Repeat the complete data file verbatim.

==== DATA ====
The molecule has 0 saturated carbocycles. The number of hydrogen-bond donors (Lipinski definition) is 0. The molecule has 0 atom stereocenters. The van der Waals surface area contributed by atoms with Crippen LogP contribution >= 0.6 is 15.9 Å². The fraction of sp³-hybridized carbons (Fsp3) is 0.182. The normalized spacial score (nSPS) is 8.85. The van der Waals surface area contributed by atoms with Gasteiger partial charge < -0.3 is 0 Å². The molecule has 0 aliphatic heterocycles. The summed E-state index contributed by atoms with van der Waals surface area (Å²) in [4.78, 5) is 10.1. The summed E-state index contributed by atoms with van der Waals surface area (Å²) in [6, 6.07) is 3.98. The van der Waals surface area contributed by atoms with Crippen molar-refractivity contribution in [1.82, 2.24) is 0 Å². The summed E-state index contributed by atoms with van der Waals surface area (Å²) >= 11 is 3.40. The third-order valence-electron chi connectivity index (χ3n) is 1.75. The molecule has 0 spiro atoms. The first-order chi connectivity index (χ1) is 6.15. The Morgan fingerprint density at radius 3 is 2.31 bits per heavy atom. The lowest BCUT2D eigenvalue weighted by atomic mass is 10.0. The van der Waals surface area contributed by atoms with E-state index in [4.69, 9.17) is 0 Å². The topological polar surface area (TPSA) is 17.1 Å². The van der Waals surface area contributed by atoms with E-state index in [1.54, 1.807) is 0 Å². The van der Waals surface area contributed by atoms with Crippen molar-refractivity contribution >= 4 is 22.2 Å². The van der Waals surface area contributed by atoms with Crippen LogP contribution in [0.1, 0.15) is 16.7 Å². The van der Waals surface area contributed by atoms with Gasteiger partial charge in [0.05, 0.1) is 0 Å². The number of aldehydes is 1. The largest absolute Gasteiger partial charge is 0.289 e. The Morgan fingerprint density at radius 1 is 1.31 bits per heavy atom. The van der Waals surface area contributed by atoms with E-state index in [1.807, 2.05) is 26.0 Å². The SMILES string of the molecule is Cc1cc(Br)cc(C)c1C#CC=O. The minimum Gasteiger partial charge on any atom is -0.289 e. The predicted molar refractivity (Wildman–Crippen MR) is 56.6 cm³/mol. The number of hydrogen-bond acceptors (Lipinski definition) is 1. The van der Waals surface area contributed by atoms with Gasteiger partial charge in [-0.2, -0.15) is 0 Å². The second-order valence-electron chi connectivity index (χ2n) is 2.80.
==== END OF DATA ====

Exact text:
The molecule has 0 saturated carbocycles. The number of hydrogen-bond donors (Lipinski definition) is 0. The molecule has 0 atom stereocenters. The van der Waals surface area contributed by atoms with Crippen LogP contribution >= 0.6 is 15.9 Å². The fraction of sp³-hybridized carbons (Fsp3) is 0.182. The normalized spacial score (nSPS) is 8.85. The van der Waals surface area contributed by atoms with Gasteiger partial charge < -0.3 is 0 Å². The molecule has 0 aliphatic heterocycles. The summed E-state index contributed by atoms with van der Waals surface area (Å²) in [4.78, 5) is 10.1. The summed E-state index contributed by atoms with van der Waals surface area (Å²) in [6, 6.07) is 3.98. The van der Waals surface area contributed by atoms with Crippen molar-refractivity contribution in [1.82, 2.24) is 0 Å². The summed E-state index contributed by atoms with van der Waals surface area (Å²) >= 11 is 3.40. The third-order valence-electron chi connectivity index (χ3n) is 1.75. The molecule has 0 spiro atoms. The first-order chi connectivity index (χ1) is 6.15. The Morgan fingerprint density at radius 3 is 2.31 bits per heavy atom. The lowest BCUT2D eigenvalue weighted by atomic mass is 10.0. The van der Waals surface area contributed by atoms with E-state index in [4.69, 9.17) is 0 Å². The topological polar surface area (TPSA) is 17.1 Å². The van der Waals surface area contributed by atoms with E-state index in [1.54, 1.807) is 0 Å². The van der Waals surface area contributed by atoms with Crippen molar-refractivity contribution >= 4 is 22.2 Å². The van der Waals surface area contributed by atoms with Crippen LogP contribution in [0.1, 0.15) is 16.7 Å². The van der Waals surface area contributed by atoms with Gasteiger partial charge in [0.05, 0.1) is 0 Å². The number of aldehydes is 1. The largest absolute Gasteiger partial charge is 0.289 e. The Morgan fingerprint density at radius 1 is 1.31 bits per heavy atom. The van der Waals surface area contributed by atoms with E-state index in [1.807, 2.05) is 26.0 Å². The SMILES string of the molecule is Cc1cc(Br)cc(C)c1C#CC=O. The minimum Gasteiger partial charge on any atom is -0.289 e. The predicted molar refractivity (Wildman–Crippen MR) is 56.6 cm³/mol. The number of hydrogen-bond acceptors (Lipinski definition) is 1. The van der Waals surface area contributed by atoms with Gasteiger partial charge in [-0.2, -0.15) is 0 Å². The second-order valence-electron chi connectivity index (χ2n) is 2.80.